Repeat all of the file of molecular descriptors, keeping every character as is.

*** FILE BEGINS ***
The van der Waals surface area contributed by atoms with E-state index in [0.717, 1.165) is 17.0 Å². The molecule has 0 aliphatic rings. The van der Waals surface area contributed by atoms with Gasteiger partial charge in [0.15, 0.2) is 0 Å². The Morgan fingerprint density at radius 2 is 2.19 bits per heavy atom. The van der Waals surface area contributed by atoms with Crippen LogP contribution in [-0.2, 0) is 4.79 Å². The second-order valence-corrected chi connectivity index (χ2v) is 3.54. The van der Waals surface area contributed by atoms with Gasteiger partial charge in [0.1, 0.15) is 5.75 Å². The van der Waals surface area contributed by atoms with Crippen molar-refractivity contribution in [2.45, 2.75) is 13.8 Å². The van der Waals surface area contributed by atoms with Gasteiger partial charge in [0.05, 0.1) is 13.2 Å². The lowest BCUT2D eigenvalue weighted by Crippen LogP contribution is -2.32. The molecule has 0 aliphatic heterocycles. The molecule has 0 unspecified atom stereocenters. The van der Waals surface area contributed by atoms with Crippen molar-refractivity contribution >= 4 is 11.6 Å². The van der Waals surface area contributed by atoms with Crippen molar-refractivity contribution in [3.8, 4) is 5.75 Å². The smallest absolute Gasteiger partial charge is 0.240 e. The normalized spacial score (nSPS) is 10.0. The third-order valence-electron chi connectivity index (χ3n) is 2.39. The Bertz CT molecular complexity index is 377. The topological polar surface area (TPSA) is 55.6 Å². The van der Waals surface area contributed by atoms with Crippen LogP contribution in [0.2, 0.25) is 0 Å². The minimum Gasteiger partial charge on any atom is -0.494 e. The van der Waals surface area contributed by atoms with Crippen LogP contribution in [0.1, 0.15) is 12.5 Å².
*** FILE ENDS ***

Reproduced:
The van der Waals surface area contributed by atoms with E-state index in [0.717, 1.165) is 17.0 Å². The molecule has 0 aliphatic rings. The van der Waals surface area contributed by atoms with Gasteiger partial charge in [0.15, 0.2) is 0 Å². The Morgan fingerprint density at radius 2 is 2.19 bits per heavy atom. The van der Waals surface area contributed by atoms with Crippen LogP contribution in [-0.2, 0) is 4.79 Å². The second-order valence-corrected chi connectivity index (χ2v) is 3.54. The van der Waals surface area contributed by atoms with Gasteiger partial charge in [0.1, 0.15) is 5.75 Å². The van der Waals surface area contributed by atoms with Crippen molar-refractivity contribution in [2.45, 2.75) is 13.8 Å². The van der Waals surface area contributed by atoms with Gasteiger partial charge in [0.05, 0.1) is 13.2 Å². The lowest BCUT2D eigenvalue weighted by Crippen LogP contribution is -2.32. The molecule has 0 aliphatic heterocycles. The molecule has 0 unspecified atom stereocenters. The van der Waals surface area contributed by atoms with Crippen molar-refractivity contribution >= 4 is 11.6 Å². The van der Waals surface area contributed by atoms with Crippen molar-refractivity contribution in [3.8, 4) is 5.75 Å². The smallest absolute Gasteiger partial charge is 0.240 e. The normalized spacial score (nSPS) is 10.0. The third-order valence-electron chi connectivity index (χ3n) is 2.39. The Bertz CT molecular complexity index is 377. The topological polar surface area (TPSA) is 55.6 Å². The van der Waals surface area contributed by atoms with Crippen LogP contribution in [0.2, 0.25) is 0 Å². The minimum Gasteiger partial charge on any atom is -0.494 e. The van der Waals surface area contributed by atoms with Crippen LogP contribution in [0.1, 0.15) is 12.5 Å².